After months of feverish and often times contentious back-and-forth, Nevada senator Harry Reid‘s efforts to legalize Internet poker this year have been officially scrapped.
“As much as I would prefer a different outcome the reality is that we have simply run out of time in the legislative calendar to pass an Internet poker bill,” Reid said, as quoted by Steve Tetrault of the Las Vegas Review Journal. “I am disappointed, but Senator Heller and I remain committed to this issue and it will be a priority for us in the new Congress.”
The poker bill, officially billed as the “Internet Gambling Prohibition, Poker Consumer Protection, and Strengthening UIGEA Act of 2012” was supposed to authorize online poker and horseracing while strictly prohibiting other forms of online betting, including sports betting.
It was an uphill climb from the beginning as Reid struggled to find a cohesive understanding with Nevada’s other senator, Republican Dean Heller, on how to entice Republican senators to vote in favor of the online poker bill. Reid was even critical of Heller for failing to conjure up the required 10-20 GOP votes to ensure the passing of the bill. Not one to be bullied around, Heller shot back at Reid, saying that his fellow Nevada senator’s answer to everything was “blame Republicans”.
And all of this happened before Heller announced last week that there was now sufficient GOP support to pass the online poker bill, a statement that drew what we could only imagine was a raised eyebrow from Reid, who claimed that the support came little too late, especially given the jam-packed agenda of the lame duck session.
With its biggest proponents seemingly at odds with each other, it became evident that the small likelihood that the bill would get through the lame duck session of the US Congress following November’s presidential election was becoming less and less likely.
Reid and Heller’s disagreements on the matter were only the tip of the iceberg as far as problems tied to the passing of the bill. Given the time allotted for everything to come together, there really wasn’t much of a game plan on how to defend the bill in the face of those opposing it, something that was noted by Reid’s chief David Krone, when he told Tetrault in an interview, “It’s a tough bill to educate people on, and people just weren’t ready.” Krone also noted that the gaming industry was ill equipped to help defend the bill when it was called upon. And the bickering and public war of words between the two biggest proponents of the bill? Yeah, that didn’t help, too. Hard to come out in defense of a battle plan when the two generals have different ideas on how to run to the battlefield, right?
“I do think there’s a lot of people that didn’t grasp fully at the time the urgency of getting this done sooner rather than later,” Krone added. “They were never fully prepared for the state lotteries and the states and the tribes that were going to come up and take this on.”
The news comes as a bitter blow to Nevada gaming leaders and poker players who had hopes of getting the bill passed. On the flip side, there are a lot of parties that are probably toasting on the bill getting scrapped, at least for the time being.
The National Governors Association (NGA), for one, has been pretty vocal about its opposition of the bill, having gone on record as saying that the bill “in its current form is an unnecessary preemption of state authority.” The NGA pointed to the reinterpretation of the 1961 Wire Act as a means for them to move forward with their own online gambling legislation, something that would have become illegal under the Reid/Kyl bill.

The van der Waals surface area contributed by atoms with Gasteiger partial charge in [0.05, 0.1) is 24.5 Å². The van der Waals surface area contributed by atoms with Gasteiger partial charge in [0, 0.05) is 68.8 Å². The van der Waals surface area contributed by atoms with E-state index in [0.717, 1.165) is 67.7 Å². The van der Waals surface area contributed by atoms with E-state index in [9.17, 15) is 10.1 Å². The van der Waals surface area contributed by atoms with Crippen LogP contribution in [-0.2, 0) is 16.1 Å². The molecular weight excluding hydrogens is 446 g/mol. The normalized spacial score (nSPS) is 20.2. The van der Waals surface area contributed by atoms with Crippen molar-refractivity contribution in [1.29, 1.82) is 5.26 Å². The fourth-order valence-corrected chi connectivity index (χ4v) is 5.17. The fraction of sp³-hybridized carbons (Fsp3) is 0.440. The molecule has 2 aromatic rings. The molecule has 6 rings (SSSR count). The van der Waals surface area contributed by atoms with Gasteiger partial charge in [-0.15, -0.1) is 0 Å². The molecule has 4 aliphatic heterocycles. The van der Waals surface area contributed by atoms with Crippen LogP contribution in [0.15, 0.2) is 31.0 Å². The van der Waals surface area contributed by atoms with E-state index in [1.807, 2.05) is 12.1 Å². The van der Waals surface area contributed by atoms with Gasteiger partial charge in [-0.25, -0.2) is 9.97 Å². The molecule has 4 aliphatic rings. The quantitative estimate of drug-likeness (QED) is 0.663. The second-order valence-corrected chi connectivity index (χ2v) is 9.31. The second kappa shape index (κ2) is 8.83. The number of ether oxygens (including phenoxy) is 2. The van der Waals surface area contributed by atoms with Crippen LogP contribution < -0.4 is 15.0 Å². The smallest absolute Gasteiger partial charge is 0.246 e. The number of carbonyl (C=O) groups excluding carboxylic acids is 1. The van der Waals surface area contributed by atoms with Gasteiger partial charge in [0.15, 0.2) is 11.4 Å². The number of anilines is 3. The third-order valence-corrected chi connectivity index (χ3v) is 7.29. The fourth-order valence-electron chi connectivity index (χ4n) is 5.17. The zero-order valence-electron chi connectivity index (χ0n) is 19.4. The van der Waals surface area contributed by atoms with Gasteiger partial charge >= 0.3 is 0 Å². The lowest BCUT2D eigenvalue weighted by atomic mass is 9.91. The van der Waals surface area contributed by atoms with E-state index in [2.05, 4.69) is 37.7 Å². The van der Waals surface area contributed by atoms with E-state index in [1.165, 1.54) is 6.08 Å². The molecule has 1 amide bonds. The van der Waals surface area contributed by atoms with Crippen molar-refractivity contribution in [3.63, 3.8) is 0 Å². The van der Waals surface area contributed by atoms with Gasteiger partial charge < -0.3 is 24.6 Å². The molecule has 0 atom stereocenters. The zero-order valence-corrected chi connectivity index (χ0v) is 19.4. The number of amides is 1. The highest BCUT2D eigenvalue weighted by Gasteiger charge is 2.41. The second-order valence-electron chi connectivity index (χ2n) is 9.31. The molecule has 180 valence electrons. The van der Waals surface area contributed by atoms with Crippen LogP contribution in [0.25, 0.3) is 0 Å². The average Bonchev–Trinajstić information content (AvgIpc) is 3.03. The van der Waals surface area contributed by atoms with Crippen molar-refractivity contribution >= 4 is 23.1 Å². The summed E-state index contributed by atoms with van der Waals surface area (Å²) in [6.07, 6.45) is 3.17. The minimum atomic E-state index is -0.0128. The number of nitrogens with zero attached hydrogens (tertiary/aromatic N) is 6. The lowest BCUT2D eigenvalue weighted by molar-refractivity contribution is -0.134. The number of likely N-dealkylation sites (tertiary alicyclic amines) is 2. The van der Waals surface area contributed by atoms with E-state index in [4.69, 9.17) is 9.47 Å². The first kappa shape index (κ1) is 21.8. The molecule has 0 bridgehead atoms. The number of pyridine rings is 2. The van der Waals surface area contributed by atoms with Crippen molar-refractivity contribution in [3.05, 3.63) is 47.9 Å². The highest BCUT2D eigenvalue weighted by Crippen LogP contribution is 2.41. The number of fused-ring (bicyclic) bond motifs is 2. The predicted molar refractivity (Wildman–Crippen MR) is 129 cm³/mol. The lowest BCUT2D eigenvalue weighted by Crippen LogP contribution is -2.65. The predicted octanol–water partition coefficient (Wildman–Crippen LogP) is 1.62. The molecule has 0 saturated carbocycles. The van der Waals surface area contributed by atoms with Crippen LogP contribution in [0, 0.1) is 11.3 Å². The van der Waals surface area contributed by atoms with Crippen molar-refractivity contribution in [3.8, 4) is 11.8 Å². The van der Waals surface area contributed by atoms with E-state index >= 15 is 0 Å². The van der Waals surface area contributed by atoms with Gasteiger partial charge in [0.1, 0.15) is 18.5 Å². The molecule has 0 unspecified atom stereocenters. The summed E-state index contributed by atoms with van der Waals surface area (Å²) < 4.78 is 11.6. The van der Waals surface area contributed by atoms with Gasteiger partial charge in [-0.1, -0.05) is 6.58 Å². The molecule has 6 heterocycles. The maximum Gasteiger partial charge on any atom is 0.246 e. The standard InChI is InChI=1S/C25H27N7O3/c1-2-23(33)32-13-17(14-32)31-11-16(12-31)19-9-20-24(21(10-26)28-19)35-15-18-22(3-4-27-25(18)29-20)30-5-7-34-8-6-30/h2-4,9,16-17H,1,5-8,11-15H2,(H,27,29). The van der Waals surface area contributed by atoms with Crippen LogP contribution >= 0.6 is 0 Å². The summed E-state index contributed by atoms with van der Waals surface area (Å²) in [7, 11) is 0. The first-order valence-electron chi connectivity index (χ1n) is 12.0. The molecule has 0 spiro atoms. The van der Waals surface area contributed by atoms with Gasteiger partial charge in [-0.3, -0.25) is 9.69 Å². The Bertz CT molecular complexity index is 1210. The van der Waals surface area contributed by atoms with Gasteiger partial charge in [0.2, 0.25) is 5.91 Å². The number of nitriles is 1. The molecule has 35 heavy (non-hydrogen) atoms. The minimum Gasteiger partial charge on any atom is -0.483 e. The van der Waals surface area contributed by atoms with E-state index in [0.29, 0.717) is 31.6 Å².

As far as the state lotteries and states rights groups, were concerned, the passing of the Reid/Kyl would effectively cut off this new-found green light to establish their own online gambling regulations, which, in turn, could keep them out off much needed revenues to jumpstart their respective economies.
Gambling has always been a states rights issue, and with a federal bill now appearing further than ever out of reach, or at the moment in the proverbial back burner, states like California, New Jersey and other states that have been pushing their own Internet gambling laws should be in a good position to move forward with whatever online gambling legislation they’d want to pass within their own borders.
While Reid has admitted defeat for this year, the man isn’t ready to throw in the towel just yet, at least according to his chief-of-staff. “Our goal is to definitely try again next year,” Krone said, before adding a sentiment of caution. “Senator Reid’s feeling is that after a while there comes a time when you’ve lost momentum, you’ve lost the consensus that you’ve built. There will be a window next year, but I don’t see it going long.”
Dean Heller’s spokeswoman Chandler Smith, also assured the same thing, saying that the Republican senator “will continue to work to get legislation passed, even if it’s in the New Year”. The question now is if the senator can regain the Republican support he admitted to having to get a deal done.
Without question, opponents of the Reid/Kyl bill, particularly the states rights folks, are delighted about this setback, allowing them the leeway to pursue their own online gambling legislations. And while the supporters understand that the battle is far from over, they’re also cognizant of the possibility that if the states were to enact their own legislations first, it will make it very hard for a federal bill like the Reid/Kyl bill to supercede what the states already have in place.
There’s still a battle coming up, but in the proverbial scorecards, it reads: State Lotteries and States rights groups: 1 / Reid/Kyl Bill: 0.